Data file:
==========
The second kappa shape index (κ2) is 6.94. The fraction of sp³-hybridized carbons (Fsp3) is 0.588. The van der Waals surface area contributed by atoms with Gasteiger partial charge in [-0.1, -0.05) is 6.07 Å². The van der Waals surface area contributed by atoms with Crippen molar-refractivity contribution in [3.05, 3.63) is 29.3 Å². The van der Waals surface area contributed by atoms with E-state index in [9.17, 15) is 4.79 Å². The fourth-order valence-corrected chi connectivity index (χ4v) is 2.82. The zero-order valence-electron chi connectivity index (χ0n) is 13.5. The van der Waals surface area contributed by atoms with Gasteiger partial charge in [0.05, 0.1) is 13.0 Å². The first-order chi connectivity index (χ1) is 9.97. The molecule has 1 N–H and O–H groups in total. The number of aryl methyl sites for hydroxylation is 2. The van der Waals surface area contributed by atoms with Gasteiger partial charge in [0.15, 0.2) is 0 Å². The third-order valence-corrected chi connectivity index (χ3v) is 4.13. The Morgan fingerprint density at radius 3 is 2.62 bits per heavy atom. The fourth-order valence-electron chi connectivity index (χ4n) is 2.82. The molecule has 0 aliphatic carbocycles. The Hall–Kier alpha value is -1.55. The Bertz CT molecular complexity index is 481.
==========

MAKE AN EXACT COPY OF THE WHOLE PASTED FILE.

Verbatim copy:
The second kappa shape index (κ2) is 6.94. The fraction of sp³-hybridized carbons (Fsp3) is 0.588. The van der Waals surface area contributed by atoms with Gasteiger partial charge in [-0.1, -0.05) is 6.07 Å². The van der Waals surface area contributed by atoms with Crippen molar-refractivity contribution in [3.05, 3.63) is 29.3 Å². The van der Waals surface area contributed by atoms with E-state index in [9.17, 15) is 4.79 Å². The fourth-order valence-corrected chi connectivity index (χ4v) is 2.82. The zero-order valence-electron chi connectivity index (χ0n) is 13.5. The van der Waals surface area contributed by atoms with Gasteiger partial charge in [0.05, 0.1) is 13.0 Å². The first-order chi connectivity index (χ1) is 9.97. The molecule has 1 N–H and O–H groups in total. The number of aryl methyl sites for hydroxylation is 2. The van der Waals surface area contributed by atoms with Gasteiger partial charge in [0.15, 0.2) is 0 Å². The third-order valence-corrected chi connectivity index (χ3v) is 4.13. The Morgan fingerprint density at radius 3 is 2.62 bits per heavy atom. The fourth-order valence-electron chi connectivity index (χ4n) is 2.82. The molecule has 0 aliphatic carbocycles. The Hall–Kier alpha value is -1.55. The Bertz CT molecular complexity index is 481.